Legions Of Immune Cells In The Lung Keep Legionella At Bay

Monocyte-derived cells, which are part of the immune system, have been found to play a significant role in fighting off the bacterium that causes Legionnaire’s disease.

AsianScientist (Jun. 23, 2016) – Researchers in Australia believe they have found a major response that helps keep the Legionella infection at bay.

Immunologists and microbiologists from the University of Melbourne and Royal Melbourne Hospital have published a study in PLOS Pathogens that defines a new immune cell type responsible for destroying Legionella pneumophila, the bacterium that causes Legionnaire’s disease.

The bacterium usually grows within pond amoebae, but can ‘accidentally’ cause serious lung infections in susceptible humans. Legionella causes disease when it invades and destroys the amoeba-like macrophages in the lungs, and people contract the disease through inhaling contaminated water in the form of water vapor droplets from air-conditioning units, spas and other water sources.

PhD student Mr. Andrew Brown, who was the first author of the study, characterized immune cell populations in inflamed lung tissues infected with Legionella bacteria. To his surprise, he uncovered a new population of immune cells that was playing a significant role: the monocyte-derived cells (MCs).

Rather than macrophages, it was the MCs that responded to Legionella within 24 hours of infection and were present in over tenfold the numbers of macrophages in the lung by 48 hours after infection.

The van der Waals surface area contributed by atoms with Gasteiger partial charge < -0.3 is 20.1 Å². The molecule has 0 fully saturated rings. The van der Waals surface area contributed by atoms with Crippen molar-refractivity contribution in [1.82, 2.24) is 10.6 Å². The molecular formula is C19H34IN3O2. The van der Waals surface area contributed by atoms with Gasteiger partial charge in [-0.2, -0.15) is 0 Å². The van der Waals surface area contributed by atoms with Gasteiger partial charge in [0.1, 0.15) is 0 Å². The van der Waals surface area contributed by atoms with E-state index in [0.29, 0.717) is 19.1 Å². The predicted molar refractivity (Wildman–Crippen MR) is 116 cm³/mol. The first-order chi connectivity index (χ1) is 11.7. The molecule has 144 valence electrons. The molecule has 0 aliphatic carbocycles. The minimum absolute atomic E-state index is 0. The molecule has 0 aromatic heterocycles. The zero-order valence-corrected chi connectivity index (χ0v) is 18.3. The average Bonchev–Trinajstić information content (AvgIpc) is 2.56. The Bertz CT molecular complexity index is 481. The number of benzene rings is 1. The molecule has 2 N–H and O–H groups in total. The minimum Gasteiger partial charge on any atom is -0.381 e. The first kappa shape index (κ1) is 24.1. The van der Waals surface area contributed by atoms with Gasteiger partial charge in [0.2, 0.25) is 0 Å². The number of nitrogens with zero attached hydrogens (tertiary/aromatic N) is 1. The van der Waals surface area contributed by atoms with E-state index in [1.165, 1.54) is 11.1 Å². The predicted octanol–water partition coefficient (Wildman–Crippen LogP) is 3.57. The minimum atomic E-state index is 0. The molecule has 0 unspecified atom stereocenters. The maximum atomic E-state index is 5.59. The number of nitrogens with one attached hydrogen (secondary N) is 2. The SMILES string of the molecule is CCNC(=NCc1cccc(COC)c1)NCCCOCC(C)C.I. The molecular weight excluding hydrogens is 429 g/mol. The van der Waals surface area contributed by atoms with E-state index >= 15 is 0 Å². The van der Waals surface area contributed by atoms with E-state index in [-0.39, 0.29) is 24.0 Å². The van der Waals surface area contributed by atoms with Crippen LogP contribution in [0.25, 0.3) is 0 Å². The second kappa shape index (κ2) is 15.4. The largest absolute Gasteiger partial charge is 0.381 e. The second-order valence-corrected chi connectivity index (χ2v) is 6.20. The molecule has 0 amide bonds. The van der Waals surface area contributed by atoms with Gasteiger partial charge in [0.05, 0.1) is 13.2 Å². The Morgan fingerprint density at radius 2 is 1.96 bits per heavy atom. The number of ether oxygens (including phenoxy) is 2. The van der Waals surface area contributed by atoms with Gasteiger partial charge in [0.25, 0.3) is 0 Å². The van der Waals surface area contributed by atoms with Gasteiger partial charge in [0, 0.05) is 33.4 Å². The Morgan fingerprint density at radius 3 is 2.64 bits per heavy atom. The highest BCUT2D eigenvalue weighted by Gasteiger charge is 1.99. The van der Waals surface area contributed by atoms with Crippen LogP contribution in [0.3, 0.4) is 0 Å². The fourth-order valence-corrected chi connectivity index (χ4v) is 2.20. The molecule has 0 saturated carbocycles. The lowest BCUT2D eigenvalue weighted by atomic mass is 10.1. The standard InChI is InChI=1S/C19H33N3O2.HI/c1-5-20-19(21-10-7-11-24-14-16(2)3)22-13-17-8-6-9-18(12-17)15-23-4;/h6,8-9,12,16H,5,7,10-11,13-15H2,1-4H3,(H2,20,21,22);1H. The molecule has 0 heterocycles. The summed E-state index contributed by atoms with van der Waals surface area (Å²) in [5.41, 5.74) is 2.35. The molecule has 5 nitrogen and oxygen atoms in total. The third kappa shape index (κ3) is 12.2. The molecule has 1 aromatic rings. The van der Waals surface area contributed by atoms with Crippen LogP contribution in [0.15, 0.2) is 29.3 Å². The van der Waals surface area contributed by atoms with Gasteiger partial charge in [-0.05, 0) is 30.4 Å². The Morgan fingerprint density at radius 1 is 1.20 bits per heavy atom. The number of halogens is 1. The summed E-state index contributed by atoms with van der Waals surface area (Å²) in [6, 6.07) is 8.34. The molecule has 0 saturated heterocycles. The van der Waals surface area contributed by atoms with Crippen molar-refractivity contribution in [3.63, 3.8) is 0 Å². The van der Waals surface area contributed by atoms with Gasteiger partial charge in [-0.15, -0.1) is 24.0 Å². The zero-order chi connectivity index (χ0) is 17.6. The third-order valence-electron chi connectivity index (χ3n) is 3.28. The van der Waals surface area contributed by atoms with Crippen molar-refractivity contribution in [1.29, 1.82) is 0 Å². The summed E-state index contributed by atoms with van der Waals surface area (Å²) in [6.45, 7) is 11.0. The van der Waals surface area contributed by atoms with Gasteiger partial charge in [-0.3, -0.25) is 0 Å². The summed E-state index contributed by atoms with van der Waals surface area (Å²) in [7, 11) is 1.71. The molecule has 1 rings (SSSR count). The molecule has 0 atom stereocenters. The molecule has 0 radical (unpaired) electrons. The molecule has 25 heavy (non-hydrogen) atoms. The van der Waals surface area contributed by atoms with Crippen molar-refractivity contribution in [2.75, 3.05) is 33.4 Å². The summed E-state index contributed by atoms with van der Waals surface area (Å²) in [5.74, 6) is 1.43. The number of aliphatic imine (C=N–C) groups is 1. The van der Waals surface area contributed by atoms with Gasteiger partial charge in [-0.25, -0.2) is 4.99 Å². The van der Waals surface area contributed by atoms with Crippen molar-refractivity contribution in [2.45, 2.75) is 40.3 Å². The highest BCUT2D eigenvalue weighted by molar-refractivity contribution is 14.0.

MCs are part of the immune system’s first line of defense against the bacteria, and in this case, responded to the infection by secreting a chemical messenger called interleukin-12. This, in turn, drove immune T cells to produce large amounts of interferon gamma, another powerful chemical messenger of the immune system that instructed the MCs to kill the engulfed Legionella bacteria.

“As immunologists, we usually look at what is happening in the immune organs, such as the bone marrow, lymph nodes and spleen, but in this study, we decided to look at what was happening in the tissue at the site of infection,” said Professor Ian van Driel from the University of Melbourne, who was the corresponding author on the study.

The article can be found at: Brown et al. (2016) Cooperation between Monocyte-Derived Cells and Lymphoid Cells in the Acute Response to a Bacterial Lung Pathogen.


Source: University of Melbourne; Photo: Shutterstock.
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